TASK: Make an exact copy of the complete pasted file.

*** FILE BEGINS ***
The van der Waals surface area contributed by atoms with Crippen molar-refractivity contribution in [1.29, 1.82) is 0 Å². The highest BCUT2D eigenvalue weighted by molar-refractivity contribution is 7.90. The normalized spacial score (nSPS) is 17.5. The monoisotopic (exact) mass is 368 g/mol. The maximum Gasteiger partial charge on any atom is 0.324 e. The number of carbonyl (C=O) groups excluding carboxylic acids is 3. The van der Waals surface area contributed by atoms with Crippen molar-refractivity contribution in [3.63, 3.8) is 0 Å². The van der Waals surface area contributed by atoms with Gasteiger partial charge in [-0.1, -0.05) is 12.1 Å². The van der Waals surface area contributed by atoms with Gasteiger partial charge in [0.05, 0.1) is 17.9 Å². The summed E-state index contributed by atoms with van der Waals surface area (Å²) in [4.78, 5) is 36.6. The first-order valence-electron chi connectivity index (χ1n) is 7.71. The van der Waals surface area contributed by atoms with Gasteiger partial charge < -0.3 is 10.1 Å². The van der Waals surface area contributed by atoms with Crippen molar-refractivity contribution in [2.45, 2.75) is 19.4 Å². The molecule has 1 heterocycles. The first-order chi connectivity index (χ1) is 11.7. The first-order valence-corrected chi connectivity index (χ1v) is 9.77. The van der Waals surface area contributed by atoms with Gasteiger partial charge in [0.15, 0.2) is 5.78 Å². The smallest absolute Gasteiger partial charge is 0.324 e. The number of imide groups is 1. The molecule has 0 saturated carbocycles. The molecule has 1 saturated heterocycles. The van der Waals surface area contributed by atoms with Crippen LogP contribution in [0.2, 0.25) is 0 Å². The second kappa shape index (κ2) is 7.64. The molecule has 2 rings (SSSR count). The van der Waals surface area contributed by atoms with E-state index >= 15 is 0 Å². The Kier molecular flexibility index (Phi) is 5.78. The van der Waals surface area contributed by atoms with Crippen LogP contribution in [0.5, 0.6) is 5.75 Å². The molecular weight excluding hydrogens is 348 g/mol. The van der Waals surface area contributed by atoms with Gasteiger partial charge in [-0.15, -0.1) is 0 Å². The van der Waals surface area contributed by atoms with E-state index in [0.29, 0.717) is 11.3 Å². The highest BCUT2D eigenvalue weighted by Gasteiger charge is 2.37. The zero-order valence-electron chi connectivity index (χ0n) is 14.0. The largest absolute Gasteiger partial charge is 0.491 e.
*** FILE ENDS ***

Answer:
The van der Waals surface area contributed by atoms with Crippen molar-refractivity contribution in [1.29, 1.82) is 0 Å². The highest BCUT2D eigenvalue weighted by molar-refractivity contribution is 7.90. The normalized spacial score (nSPS) is 17.5. The monoisotopic (exact) mass is 368 g/mol. The maximum Gasteiger partial charge on any atom is 0.324 e. The number of carbonyl (C=O) groups excluding carboxylic acids is 3. The van der Waals surface area contributed by atoms with Crippen molar-refractivity contribution in [3.63, 3.8) is 0 Å². The van der Waals surface area contributed by atoms with Gasteiger partial charge in [-0.1, -0.05) is 12.1 Å². The van der Waals surface area contributed by atoms with Gasteiger partial charge in [0.05, 0.1) is 17.9 Å². The summed E-state index contributed by atoms with van der Waals surface area (Å²) in [4.78, 5) is 36.6. The first-order valence-electron chi connectivity index (χ1n) is 7.71. The van der Waals surface area contributed by atoms with Gasteiger partial charge < -0.3 is 10.1 Å². The van der Waals surface area contributed by atoms with Crippen molar-refractivity contribution in [2.45, 2.75) is 19.4 Å². The molecule has 1 heterocycles. The first-order chi connectivity index (χ1) is 11.7. The first-order valence-corrected chi connectivity index (χ1v) is 9.77. The van der Waals surface area contributed by atoms with Gasteiger partial charge in [0.15, 0.2) is 5.78 Å². The smallest absolute Gasteiger partial charge is 0.324 e. The number of imide groups is 1. The molecule has 0 saturated carbocycles. The molecule has 1 saturated heterocycles. The van der Waals surface area contributed by atoms with Crippen LogP contribution in [0.2, 0.25) is 0 Å². The second kappa shape index (κ2) is 7.64. The molecule has 2 rings (SSSR count). The van der Waals surface area contributed by atoms with E-state index >= 15 is 0 Å². The Kier molecular flexibility index (Phi) is 5.78. The van der Waals surface area contributed by atoms with Crippen LogP contribution in [0.5, 0.6) is 5.75 Å². The molecular weight excluding hydrogens is 348 g/mol. The van der Waals surface area contributed by atoms with Gasteiger partial charge in [-0.15, -0.1) is 0 Å². The van der Waals surface area contributed by atoms with E-state index in [0.29, 0.717) is 11.3 Å². The highest BCUT2D eigenvalue weighted by Gasteiger charge is 2.37. The zero-order valence-electron chi connectivity index (χ0n) is 14.0. The largest absolute Gasteiger partial charge is 0.491 e.